A bus. We stand, balanced by smooth poles, beside a man in western clothes and two others clothed in long white dishdasha and red headpieces called a gutra. A little girl dressed in a pink kisses her jeans-garbed daddy, while mommy smiles nearby; she's covered head to toe in black. Women in niqab mingle with girls wearing pants and long, loose hair. Behind the tinted glass a red neon sign hangs in a clear,dark sky. It reads "Food Barn" - in English.
A ride around the airport. Windows, lights, palm trees in pots, exhaust, horns, squealing brakes.
At our stop, the bus empties quickly. I'm slow thanks to a tree trunk sized ankle. Katie and Kimber wait, carrying my bags and theirs too. Inside, choose: one quickly moving line for arrivals from GCC countries or three congested entrances for Other Nationalities...like us.
Yallah, yallah. Ta'allah. Hurry. Come. We are pressed forward.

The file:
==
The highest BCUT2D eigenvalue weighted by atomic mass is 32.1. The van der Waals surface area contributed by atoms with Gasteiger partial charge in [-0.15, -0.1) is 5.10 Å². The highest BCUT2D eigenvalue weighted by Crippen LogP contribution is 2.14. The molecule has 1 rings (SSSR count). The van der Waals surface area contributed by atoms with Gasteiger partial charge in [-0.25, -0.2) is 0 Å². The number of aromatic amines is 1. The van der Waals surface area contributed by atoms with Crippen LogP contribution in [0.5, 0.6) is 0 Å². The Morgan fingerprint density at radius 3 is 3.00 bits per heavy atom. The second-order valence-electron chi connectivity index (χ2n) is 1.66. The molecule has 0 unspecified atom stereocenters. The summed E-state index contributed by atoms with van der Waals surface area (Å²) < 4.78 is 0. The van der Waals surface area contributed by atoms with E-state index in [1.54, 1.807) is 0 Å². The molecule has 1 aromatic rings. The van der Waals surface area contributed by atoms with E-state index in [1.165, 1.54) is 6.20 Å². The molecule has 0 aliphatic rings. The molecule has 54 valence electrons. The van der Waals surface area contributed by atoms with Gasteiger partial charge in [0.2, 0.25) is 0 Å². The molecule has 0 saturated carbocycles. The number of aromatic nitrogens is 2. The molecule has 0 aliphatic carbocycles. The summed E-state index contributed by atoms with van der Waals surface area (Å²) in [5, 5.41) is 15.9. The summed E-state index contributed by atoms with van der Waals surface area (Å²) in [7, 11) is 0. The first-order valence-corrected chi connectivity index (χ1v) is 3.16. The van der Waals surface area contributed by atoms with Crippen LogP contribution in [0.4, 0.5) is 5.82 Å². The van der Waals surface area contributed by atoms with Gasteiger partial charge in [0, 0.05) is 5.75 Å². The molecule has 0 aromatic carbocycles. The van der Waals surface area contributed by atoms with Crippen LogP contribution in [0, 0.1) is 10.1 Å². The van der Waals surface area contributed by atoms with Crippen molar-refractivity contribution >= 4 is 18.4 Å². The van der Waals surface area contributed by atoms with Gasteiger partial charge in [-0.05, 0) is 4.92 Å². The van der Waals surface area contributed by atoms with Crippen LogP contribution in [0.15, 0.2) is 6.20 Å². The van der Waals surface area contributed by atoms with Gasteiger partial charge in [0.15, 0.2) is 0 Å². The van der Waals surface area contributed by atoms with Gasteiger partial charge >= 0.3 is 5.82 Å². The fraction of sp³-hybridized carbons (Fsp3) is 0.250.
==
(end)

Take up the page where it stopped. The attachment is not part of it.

A woman alone carries a baby in a basket, toddler at her side. Women in saris and jeans. Men, families. People from everywhere.
A long wait. At last, our turn.
Salaam alaykum, I say.
Alaykum al salaam, she replies.
Stand there, look here; Camera snaps, a green light flashes, becomes two letters, "OK." Your passport? Do you have a visa? Why are you here? Where are you staying?
And finally: your card? I give it to her. I don't ask "how much."
Shokran. Il awf.
Four big bags (one is Bob's) and three small loaded onto a rolling cart. We aim for a sign marked "exit" in English and Arabic. Through the door, a wide, tiled room surrounded by glass on three sides.
Behind the glass? Faces. Lots and lots of faces. Piled up one behind the other. Whoa.
We file toward a door on the other side of the wide, empty room. More faces here, only these are attached to bodies, all male. Behind them, a stream of traffic hums. Horns honk. Exhaust, gasoline smells. Hesitation. What's Dad's phone number? Kimberly says.
And then, there he is! Al humdu il allah!